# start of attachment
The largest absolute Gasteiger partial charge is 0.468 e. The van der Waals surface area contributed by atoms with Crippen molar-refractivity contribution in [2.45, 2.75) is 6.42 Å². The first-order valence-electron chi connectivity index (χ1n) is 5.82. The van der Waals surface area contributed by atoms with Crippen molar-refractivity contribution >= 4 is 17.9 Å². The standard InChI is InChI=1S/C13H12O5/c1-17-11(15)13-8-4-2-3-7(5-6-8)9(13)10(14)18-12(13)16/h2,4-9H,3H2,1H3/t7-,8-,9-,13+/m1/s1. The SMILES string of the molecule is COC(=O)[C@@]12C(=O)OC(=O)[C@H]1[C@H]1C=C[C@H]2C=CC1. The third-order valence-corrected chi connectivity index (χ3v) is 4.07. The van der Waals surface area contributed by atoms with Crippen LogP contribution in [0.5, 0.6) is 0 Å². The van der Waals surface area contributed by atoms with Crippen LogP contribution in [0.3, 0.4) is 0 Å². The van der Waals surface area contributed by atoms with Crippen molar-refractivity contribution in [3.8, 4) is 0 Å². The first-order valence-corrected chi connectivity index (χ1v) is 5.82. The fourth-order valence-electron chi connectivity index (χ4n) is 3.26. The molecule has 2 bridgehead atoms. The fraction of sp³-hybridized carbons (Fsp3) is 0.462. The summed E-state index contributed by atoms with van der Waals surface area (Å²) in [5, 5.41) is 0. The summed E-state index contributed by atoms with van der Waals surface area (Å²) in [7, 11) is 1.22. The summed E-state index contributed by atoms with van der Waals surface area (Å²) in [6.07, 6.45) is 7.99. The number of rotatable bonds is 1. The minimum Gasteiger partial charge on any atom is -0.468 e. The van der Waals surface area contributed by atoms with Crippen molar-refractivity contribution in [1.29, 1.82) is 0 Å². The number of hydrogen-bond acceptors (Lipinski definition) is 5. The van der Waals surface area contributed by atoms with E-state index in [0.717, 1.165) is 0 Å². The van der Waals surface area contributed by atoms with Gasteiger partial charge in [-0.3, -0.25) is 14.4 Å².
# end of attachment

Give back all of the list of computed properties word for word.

The largest absolute Gasteiger partial charge is 0.468 e. The van der Waals surface area contributed by atoms with Crippen molar-refractivity contribution in [2.45, 2.75) is 6.42 Å². The first-order valence-electron chi connectivity index (χ1n) is 5.82. The van der Waals surface area contributed by atoms with Crippen molar-refractivity contribution >= 4 is 17.9 Å². The standard InChI is InChI=1S/C13H12O5/c1-17-11(15)13-8-4-2-3-7(5-6-8)9(13)10(14)18-12(13)16/h2,4-9H,3H2,1H3/t7-,8-,9-,13+/m1/s1. The SMILES string of the molecule is COC(=O)[C@@]12C(=O)OC(=O)[C@H]1[C@H]1C=C[C@H]2C=CC1. The third-order valence-corrected chi connectivity index (χ3v) is 4.07. The van der Waals surface area contributed by atoms with Crippen LogP contribution in [0.5, 0.6) is 0 Å². The van der Waals surface area contributed by atoms with Crippen LogP contribution in [0.3, 0.4) is 0 Å². The van der Waals surface area contributed by atoms with Crippen molar-refractivity contribution in [3.8, 4) is 0 Å². The first-order valence-corrected chi connectivity index (χ1v) is 5.82. The fourth-order valence-electron chi connectivity index (χ4n) is 3.26. The molecule has 2 bridgehead atoms. The fraction of sp³-hybridized carbons (Fsp3) is 0.462. The summed E-state index contributed by atoms with van der Waals surface area (Å²) in [5, 5.41) is 0. The summed E-state index contributed by atoms with van der Waals surface area (Å²) in [7, 11) is 1.22. The summed E-state index contributed by atoms with van der Waals surface area (Å²) in [6.07, 6.45) is 7.99. The number of rotatable bonds is 1. The minimum Gasteiger partial charge on any atom is -0.468 e. The van der Waals surface area contributed by atoms with Crippen molar-refractivity contribution in [1.29, 1.82) is 0 Å². The number of hydrogen-bond acceptors (Lipinski definition) is 5. The van der Waals surface area contributed by atoms with E-state index in [0.717, 1.165) is 0 Å². The van der Waals surface area contributed by atoms with Gasteiger partial charge in [-0.3, -0.25) is 14.4 Å².